And here once more I have in this argument the support of Eunomius. I will state his nonsense concisely and briefly, epitomizing his whole meaning. That men do not make materials for us, but only by their art add form to matter,—this is the drift of what he says in the course of a great quantity of nonsensical language. If, then, understanding conception and formation to be included in the lower generation, he forbids on this ground the pure notion of generation, by consequence, on the same reasoning, since earthly creation is busied with the form, but cannot furnish matter together with the form, let him forbid us also, on this ground, to suppose that the Father is a Creator. If, on the other hand, he refuses to conceive creation in the case of God according to man’s measure of power, let him also cease to slander Divine generation by human imperfections. But, that his accuracy and circumspection in argument may be more clearly established, I will again return to a small point in his statements. He asserts that “things which are respectively active and passive share one another’s nature,” and mentions, after bodily generation, p. CLX “the work of the craftsman as displayed in materials.” Now let the acute hearer mark how he here fails in his proper aim, and wanders about among whatever statements he happens to invent. He sees in things that come into being by way of the flesh the “active and passive conceived, with the same essence, the one imparting the essence, the other receiving it.” Thus he knows how to discern the truth with accuracy as regards the nature of existing things, so as to separate the imparter and the receiver from the essence, and to say that each of these is distinct in himself apart from the essence. For he that receives or imparts is surely another besides that which is given or received, so that we must first conceive some one by himself, viewed in his own separate existence, and then speak of him as giving that which he has, or receiving that which he has not 644 . And when he has sputtered out this argument in such a ridiculous fashion, our sage friend does not perceive that by the next step he overthrows himself once more. For he who by his art forms at his will the material before him, surely in this operation acts; and the material, in receiving its form at the hand of him who exercises the art, is passively affected: for it is not by remaining unaffected and unimpressionable that the material receives its form. If then, even in the case of things wrought by art, nothing can come into being without passivity and action concurring to produce it, how can our author think that he here abides by his own words? seeing that, in declaring community of essence to be involved in the relation of action and passion, he seems not only to attest in some sense community of essence in Him that is begotten with Him that begat Him, but also to make the whole creation of one essence 645 with its Maker, if, as he says, the active and the passive are to be defined as mutually akin in respect of nature. Thus, by the very arguments by which he establishes what he wishes, he overthrows the main object of his effort, and makes the glory of the coessential Son more secure by his own contention. For if the fact of origination from anything shows the essence of the generator to be in the generated, and if artificial fabrication (being accomplished by means of action and passion) reduces both that which makes and that which is produced to community of essence, according to his account, our author in many places of his own writings maintains that the Lord has been begotten. Thus by the very arguments whereby he seeks to prove the Lord alien from the essence of the Father, he asserts for Him intimate connexion. For if, according to his account, separation in essence is not observed either in generation or in fabrication, then, whatever he allows the Lord to be, whether “created” or a “product of generation,” he asserts, by both names alike, the affinity of essence, seeing that he makes community of nature in active and passive, in generator and generated, a part of his system.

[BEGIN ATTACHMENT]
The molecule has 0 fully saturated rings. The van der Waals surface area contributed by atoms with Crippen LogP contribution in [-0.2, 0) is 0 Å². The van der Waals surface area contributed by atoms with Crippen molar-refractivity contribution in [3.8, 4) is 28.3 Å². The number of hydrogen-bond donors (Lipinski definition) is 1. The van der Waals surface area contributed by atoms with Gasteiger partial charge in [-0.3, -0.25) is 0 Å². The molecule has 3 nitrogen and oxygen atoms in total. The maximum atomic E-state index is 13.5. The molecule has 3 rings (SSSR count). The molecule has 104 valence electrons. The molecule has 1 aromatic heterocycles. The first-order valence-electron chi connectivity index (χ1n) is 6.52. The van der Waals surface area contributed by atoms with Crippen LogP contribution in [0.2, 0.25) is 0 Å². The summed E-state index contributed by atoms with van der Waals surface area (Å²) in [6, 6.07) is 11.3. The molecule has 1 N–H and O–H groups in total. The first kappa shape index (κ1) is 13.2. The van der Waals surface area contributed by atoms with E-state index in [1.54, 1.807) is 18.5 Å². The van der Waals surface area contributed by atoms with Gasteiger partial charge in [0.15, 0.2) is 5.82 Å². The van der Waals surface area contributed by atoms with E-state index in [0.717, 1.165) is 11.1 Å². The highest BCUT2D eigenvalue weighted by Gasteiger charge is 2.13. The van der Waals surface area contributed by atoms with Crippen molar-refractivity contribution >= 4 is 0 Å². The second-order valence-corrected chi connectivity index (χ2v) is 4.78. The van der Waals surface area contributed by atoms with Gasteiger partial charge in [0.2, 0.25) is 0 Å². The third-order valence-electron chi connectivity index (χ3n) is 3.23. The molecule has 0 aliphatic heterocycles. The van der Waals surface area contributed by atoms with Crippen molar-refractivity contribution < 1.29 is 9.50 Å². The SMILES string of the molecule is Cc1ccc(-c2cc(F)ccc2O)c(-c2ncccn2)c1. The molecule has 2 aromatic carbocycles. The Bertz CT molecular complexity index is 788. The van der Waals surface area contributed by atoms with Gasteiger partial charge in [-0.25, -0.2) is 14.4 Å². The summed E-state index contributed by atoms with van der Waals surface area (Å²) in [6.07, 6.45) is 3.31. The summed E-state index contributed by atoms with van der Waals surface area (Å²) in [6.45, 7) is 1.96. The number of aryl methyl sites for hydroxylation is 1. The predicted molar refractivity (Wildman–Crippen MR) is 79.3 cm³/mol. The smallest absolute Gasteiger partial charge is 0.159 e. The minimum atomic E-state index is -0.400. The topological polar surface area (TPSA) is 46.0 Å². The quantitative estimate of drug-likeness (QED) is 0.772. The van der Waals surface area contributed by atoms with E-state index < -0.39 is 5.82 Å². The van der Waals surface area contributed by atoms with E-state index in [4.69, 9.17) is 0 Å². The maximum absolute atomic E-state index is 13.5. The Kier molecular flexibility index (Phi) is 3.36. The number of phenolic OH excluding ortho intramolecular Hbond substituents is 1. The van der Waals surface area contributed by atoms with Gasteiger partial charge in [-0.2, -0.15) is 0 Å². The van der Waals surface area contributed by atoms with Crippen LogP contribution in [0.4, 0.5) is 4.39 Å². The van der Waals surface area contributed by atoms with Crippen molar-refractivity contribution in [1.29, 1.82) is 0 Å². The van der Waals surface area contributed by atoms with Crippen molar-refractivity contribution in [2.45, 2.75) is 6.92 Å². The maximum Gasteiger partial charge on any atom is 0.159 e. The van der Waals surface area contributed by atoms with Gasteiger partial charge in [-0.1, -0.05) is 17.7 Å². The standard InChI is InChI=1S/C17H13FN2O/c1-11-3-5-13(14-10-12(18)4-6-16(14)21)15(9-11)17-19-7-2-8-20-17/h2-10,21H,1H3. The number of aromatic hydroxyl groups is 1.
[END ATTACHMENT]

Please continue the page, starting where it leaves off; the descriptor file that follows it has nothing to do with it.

Let us turn however to the next point of the argument. I beg my readers not to be impatient at the minuteness of examination which extends our argument to a length beyond what we would desire. For it is not any ordinary matters on which we stand in danger, so that our loss would be slight if we should hurry past any point that required more careful attention, but it is the very sum of our hope that we have at stake. For the alternative before us is, whether we should be Christians, not led astray by the destructive wiles of heresy, or whether we should be completely swept away into the conceptions of Jews or heathen. To the end, then, that we may not suffer either of these things forbidden, that we may neither agree with the doctrine of the Jews by a denial of the verily begotten Son, nor be involved in the downfall of the idolaters by the adoration of the creature, let us perforce spend some time in the discussion of these matters, and set forth the very words of Eunomius, which run thus:—